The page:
…you are right. It is difficult to justify taxes at all.
But I think it may be possible to justify taxes with something like this:
1. It is legitimate for a person to protect his own life, liberty, and property.
2. It is legitimate for a person to enter into association with others for this same purpose.
3. This legitimizes the role of government in this protection.
4. Of course, for the government to so act, funding may be necessary.
Who should pay for this funding? All who receive the benefit.
Yet I had the sinking feeling that something was wrong with my philosophy. I wondered: If it is not okay to take money from others to pay for welfare or health care, how can it be okay to take from others to pay for protection or courts? I realized that if I was going to be consistent I was going to have to leave the state behind, once and for all.
I wanted to be consistent and to live with integrity. I had concluded that my happiness was up to me, and that the only reasonable way to live my life was to try to maximize my happiness. I believed that I would be fulfilled if I lived my life, and ordered my thoughts, correctly. I started to explore the rational The Foundations of Morality, and came to believe that the highest fulfillment comes through living according to higher values, like justice, compassion, love, honor, and integrity. Then, when I looked at coercive government in this light, I could not justify it. How could it be just to use force against another when they were not using force against me? And if I do not want others to force me against my will to do what they want, is it reasonable for me to do so to them? (The golden rule? Can it be that simple?)
Finally, I found Mises.org, and Rothbard, and knew that I had become an anarchist, or as I like to call myself, a voluntaryist. I had come to understand that without freedom, man becomes robot or animal. Freedom is of the essence of man and essential to his fulfillment. A society that maximizes man’s fulfillment is one that maximizes his freedom, nurturing his will to do anything that does not infringe upon the freedom of another. A free society is one in which no one is forced to do anything against his or her will and no one is sanctioned to initiate coercive force against his or her neighbor: All interactions between individuals, economic and social, are free and voluntary. In this environment, man thrives. He freely exchanges goods and services with others, freely associates, freely loves, freely gives, and flourishes. Order arises from these free, undirected, individual choices. Markets, laws, customs—society and civilization, grow as if guided by an invisible hand.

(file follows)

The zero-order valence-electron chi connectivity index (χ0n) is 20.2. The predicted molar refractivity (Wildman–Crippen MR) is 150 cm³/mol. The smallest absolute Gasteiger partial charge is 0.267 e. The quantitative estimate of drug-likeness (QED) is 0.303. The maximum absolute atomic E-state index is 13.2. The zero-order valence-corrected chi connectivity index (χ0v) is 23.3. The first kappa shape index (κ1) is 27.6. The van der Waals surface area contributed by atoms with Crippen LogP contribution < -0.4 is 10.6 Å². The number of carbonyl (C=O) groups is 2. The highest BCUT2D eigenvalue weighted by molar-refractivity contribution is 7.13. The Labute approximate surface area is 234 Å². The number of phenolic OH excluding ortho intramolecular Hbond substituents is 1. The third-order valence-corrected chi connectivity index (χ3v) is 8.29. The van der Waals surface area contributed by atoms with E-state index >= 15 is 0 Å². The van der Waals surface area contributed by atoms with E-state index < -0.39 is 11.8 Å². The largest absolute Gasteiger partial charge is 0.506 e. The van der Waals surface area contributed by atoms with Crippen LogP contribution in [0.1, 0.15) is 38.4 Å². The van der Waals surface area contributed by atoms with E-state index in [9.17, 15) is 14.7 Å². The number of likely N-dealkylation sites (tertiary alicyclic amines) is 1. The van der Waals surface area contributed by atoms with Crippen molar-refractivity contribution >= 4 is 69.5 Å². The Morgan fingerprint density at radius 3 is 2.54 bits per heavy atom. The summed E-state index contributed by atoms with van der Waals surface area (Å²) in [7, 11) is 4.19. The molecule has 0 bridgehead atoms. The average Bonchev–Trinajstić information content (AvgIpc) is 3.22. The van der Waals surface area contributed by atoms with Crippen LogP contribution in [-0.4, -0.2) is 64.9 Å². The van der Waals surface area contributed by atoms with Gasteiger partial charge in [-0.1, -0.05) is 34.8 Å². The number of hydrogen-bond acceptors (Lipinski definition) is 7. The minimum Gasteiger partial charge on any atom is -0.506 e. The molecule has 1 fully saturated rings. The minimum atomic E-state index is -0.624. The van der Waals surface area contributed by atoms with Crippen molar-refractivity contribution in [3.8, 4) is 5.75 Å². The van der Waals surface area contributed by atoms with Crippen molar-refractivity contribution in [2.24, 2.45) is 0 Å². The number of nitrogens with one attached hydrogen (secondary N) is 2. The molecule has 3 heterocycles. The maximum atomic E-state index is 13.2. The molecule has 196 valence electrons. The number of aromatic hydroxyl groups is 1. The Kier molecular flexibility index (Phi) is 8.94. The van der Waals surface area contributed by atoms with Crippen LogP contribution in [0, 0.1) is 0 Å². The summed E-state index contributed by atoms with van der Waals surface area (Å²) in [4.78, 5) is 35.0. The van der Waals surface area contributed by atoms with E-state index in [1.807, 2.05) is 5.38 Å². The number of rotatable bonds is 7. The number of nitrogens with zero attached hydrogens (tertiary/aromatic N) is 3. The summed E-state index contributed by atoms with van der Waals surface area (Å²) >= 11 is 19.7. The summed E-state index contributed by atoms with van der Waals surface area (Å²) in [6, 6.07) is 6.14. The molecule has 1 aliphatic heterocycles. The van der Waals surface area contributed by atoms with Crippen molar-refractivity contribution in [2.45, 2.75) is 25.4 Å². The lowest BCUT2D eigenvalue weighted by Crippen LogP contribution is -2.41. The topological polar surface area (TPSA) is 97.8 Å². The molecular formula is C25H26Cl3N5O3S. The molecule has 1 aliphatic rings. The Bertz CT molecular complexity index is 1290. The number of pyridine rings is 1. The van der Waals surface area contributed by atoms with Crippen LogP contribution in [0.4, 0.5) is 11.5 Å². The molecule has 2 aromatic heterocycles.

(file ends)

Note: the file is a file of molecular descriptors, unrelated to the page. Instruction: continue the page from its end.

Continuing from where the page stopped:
I guess I underwent a true Kuhnian paradigm shift–I saw the world, and myself, differently. No longer was I a slave to the whim of the majority, just as I was no longer a slave to my own animal nature, or to anything else. It all went together like a big package deal. Since then I have been trying to figure out a way to justify the State, but I haven’t been able to do it. I guess for now I will remain part of the “lunatic fringe” of voluntaryists, rejecting what Oppenheimer and Rothbard called, “political means,” slowly trying to extricate myself from the State wherever its tentacles infiltrate my life. Am I crazy? Maybe. But it feels good to live according to reason.
Bill Green received his Ph.D. at Mississippi State University in 1998. He currently teaches high school chemistry and operates a private tutoring service. He frequently writes for the Examiner.